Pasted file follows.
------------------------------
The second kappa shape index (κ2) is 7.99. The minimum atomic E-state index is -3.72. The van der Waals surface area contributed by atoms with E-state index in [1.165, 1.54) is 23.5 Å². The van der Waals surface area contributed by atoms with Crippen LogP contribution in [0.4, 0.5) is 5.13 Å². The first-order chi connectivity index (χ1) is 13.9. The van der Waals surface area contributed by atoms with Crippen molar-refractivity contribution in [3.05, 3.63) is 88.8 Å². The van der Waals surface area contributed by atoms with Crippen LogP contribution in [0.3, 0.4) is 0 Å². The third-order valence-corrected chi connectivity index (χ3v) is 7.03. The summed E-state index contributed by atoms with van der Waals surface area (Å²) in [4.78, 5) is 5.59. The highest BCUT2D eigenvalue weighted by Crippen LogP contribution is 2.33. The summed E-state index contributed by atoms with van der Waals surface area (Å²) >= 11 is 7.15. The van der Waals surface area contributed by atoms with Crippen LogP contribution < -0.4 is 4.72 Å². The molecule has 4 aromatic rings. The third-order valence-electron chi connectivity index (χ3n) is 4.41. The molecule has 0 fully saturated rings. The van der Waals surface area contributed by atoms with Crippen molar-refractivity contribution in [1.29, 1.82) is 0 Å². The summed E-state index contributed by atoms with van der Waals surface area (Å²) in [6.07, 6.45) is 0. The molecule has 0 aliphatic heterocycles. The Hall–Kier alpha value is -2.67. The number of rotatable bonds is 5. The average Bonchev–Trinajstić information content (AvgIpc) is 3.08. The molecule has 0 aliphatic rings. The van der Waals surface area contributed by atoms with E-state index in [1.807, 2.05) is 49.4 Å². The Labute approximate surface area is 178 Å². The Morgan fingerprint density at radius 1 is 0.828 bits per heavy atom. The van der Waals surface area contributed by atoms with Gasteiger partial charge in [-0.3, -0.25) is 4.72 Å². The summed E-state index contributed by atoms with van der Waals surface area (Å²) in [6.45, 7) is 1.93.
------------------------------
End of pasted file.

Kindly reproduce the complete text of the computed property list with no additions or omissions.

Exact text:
The second kappa shape index (κ2) is 7.99. The minimum atomic E-state index is -3.72. The van der Waals surface area contributed by atoms with E-state index in [1.165, 1.54) is 23.5 Å². The van der Waals surface area contributed by atoms with Crippen LogP contribution in [0.4, 0.5) is 5.13 Å². The first-order chi connectivity index (χ1) is 13.9. The van der Waals surface area contributed by atoms with Crippen molar-refractivity contribution in [3.05, 3.63) is 88.8 Å². The van der Waals surface area contributed by atoms with Crippen LogP contribution in [0.3, 0.4) is 0 Å². The third-order valence-corrected chi connectivity index (χ3v) is 7.03. The summed E-state index contributed by atoms with van der Waals surface area (Å²) in [4.78, 5) is 5.59. The highest BCUT2D eigenvalue weighted by Crippen LogP contribution is 2.33. The summed E-state index contributed by atoms with van der Waals surface area (Å²) >= 11 is 7.15. The van der Waals surface area contributed by atoms with Crippen LogP contribution < -0.4 is 4.72 Å². The molecule has 4 aromatic rings. The third-order valence-electron chi connectivity index (χ3n) is 4.41. The molecule has 0 fully saturated rings. The van der Waals surface area contributed by atoms with Crippen molar-refractivity contribution in [1.29, 1.82) is 0 Å². The summed E-state index contributed by atoms with van der Waals surface area (Å²) in [6.07, 6.45) is 0. The molecule has 0 aliphatic heterocycles. The Hall–Kier alpha value is -2.67. The number of rotatable bonds is 5. The average Bonchev–Trinajstić information content (AvgIpc) is 3.08. The molecule has 0 aliphatic rings. The van der Waals surface area contributed by atoms with E-state index in [1.807, 2.05) is 49.4 Å². The Labute approximate surface area is 178 Å². The Morgan fingerprint density at radius 1 is 0.828 bits per heavy atom. The van der Waals surface area contributed by atoms with Gasteiger partial charge in [-0.3, -0.25) is 4.72 Å². The summed E-state index contributed by atoms with van der Waals surface area (Å²) in [6.45, 7) is 1.93.